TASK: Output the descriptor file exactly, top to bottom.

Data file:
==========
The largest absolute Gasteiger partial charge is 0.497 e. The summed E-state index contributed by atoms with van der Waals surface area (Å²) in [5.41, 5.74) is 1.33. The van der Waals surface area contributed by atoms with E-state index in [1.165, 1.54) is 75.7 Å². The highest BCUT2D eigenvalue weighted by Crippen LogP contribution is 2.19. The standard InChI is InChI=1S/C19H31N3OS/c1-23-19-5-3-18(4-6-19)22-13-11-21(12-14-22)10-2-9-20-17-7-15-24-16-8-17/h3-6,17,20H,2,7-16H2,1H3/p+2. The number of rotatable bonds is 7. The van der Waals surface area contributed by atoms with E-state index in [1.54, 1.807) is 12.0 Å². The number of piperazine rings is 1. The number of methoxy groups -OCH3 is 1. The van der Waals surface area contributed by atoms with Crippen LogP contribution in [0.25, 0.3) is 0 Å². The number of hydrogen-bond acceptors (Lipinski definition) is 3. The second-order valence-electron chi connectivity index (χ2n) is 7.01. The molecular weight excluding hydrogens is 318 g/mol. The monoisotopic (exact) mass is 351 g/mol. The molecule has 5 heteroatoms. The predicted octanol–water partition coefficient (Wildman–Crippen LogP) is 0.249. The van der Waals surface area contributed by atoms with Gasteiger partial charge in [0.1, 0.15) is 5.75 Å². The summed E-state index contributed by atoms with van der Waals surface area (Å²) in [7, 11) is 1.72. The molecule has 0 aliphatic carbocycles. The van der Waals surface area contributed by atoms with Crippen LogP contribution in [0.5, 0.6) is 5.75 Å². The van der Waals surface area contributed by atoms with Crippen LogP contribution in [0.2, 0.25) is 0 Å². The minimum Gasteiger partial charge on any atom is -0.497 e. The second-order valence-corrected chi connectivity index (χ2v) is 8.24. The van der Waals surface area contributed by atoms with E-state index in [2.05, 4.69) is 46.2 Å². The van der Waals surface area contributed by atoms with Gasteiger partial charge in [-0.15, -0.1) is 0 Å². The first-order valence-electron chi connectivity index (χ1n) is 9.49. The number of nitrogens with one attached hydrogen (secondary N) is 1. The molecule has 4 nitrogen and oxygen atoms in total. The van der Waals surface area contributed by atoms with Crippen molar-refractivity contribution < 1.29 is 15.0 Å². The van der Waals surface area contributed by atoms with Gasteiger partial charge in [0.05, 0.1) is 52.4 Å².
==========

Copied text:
The largest absolute Gasteiger partial charge is 0.497 e. The summed E-state index contributed by atoms with van der Waals surface area (Å²) in [5.41, 5.74) is 1.33. The van der Waals surface area contributed by atoms with E-state index in [1.165, 1.54) is 75.7 Å². The highest BCUT2D eigenvalue weighted by Crippen LogP contribution is 2.19. The standard InChI is InChI=1S/C19H31N3OS/c1-23-19-5-3-18(4-6-19)22-13-11-21(12-14-22)10-2-9-20-17-7-15-24-16-8-17/h3-6,17,20H,2,7-16H2,1H3/p+2. The number of rotatable bonds is 7. The van der Waals surface area contributed by atoms with E-state index in [1.54, 1.807) is 12.0 Å². The number of piperazine rings is 1. The number of methoxy groups -OCH3 is 1. The van der Waals surface area contributed by atoms with Crippen LogP contribution in [0.25, 0.3) is 0 Å². The number of hydrogen-bond acceptors (Lipinski definition) is 3. The second-order valence-electron chi connectivity index (χ2n) is 7.01. The molecular weight excluding hydrogens is 318 g/mol. The monoisotopic (exact) mass is 351 g/mol. The molecule has 5 heteroatoms. The predicted octanol–water partition coefficient (Wildman–Crippen LogP) is 0.249. The van der Waals surface area contributed by atoms with Gasteiger partial charge in [0.1, 0.15) is 5.75 Å². The summed E-state index contributed by atoms with van der Waals surface area (Å²) in [7, 11) is 1.72. The molecule has 0 aliphatic carbocycles. The van der Waals surface area contributed by atoms with Crippen LogP contribution in [0.5, 0.6) is 5.75 Å². The van der Waals surface area contributed by atoms with Crippen LogP contribution in [0.2, 0.25) is 0 Å². The minimum Gasteiger partial charge on any atom is -0.497 e. The second-order valence-corrected chi connectivity index (χ2v) is 8.24. The van der Waals surface area contributed by atoms with E-state index in [2.05, 4.69) is 46.2 Å². The van der Waals surface area contributed by atoms with Gasteiger partial charge in [-0.15, -0.1) is 0 Å². The first-order valence-electron chi connectivity index (χ1n) is 9.49. The number of nitrogens with one attached hydrogen (secondary N) is 1. The molecule has 4 nitrogen and oxygen atoms in total. The van der Waals surface area contributed by atoms with Crippen molar-refractivity contribution < 1.29 is 15.0 Å². The van der Waals surface area contributed by atoms with Gasteiger partial charge in [0.05, 0.1) is 52.4 Å².